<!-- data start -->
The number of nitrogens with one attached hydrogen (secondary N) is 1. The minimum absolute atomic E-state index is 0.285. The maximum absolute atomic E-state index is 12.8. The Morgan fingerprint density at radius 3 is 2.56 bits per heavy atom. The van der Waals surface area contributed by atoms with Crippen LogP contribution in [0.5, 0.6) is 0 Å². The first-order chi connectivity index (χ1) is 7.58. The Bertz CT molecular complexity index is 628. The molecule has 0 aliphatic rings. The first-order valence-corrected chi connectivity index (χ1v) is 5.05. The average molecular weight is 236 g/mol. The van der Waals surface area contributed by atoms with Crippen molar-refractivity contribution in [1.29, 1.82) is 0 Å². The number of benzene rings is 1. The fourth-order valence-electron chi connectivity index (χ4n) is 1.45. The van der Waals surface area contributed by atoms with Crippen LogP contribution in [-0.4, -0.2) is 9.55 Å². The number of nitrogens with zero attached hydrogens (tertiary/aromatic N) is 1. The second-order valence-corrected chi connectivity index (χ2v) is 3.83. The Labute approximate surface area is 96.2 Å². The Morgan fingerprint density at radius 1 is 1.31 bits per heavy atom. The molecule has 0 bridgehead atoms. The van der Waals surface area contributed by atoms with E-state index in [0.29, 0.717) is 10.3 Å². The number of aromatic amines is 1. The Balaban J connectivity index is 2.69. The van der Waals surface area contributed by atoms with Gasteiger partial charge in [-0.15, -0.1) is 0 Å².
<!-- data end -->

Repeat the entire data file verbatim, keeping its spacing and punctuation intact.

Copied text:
The number of nitrogens with one attached hydrogen (secondary N) is 1. The minimum absolute atomic E-state index is 0.285. The maximum absolute atomic E-state index is 12.8. The Morgan fingerprint density at radius 3 is 2.56 bits per heavy atom. The van der Waals surface area contributed by atoms with Crippen LogP contribution in [0.5, 0.6) is 0 Å². The first-order chi connectivity index (χ1) is 7.58. The Bertz CT molecular complexity index is 628. The molecule has 0 aliphatic rings. The first-order valence-corrected chi connectivity index (χ1v) is 5.05. The average molecular weight is 236 g/mol. The van der Waals surface area contributed by atoms with Crippen molar-refractivity contribution in [1.29, 1.82) is 0 Å². The number of benzene rings is 1. The fourth-order valence-electron chi connectivity index (χ4n) is 1.45. The van der Waals surface area contributed by atoms with Crippen LogP contribution in [-0.4, -0.2) is 9.55 Å². The number of nitrogens with zero attached hydrogens (tertiary/aromatic N) is 1. The second-order valence-corrected chi connectivity index (χ2v) is 3.83. The Labute approximate surface area is 96.2 Å². The Morgan fingerprint density at radius 1 is 1.31 bits per heavy atom. The molecule has 0 bridgehead atoms. The van der Waals surface area contributed by atoms with E-state index in [0.29, 0.717) is 10.3 Å². The number of aromatic amines is 1. The Balaban J connectivity index is 2.69. The van der Waals surface area contributed by atoms with Gasteiger partial charge in [-0.15, -0.1) is 0 Å².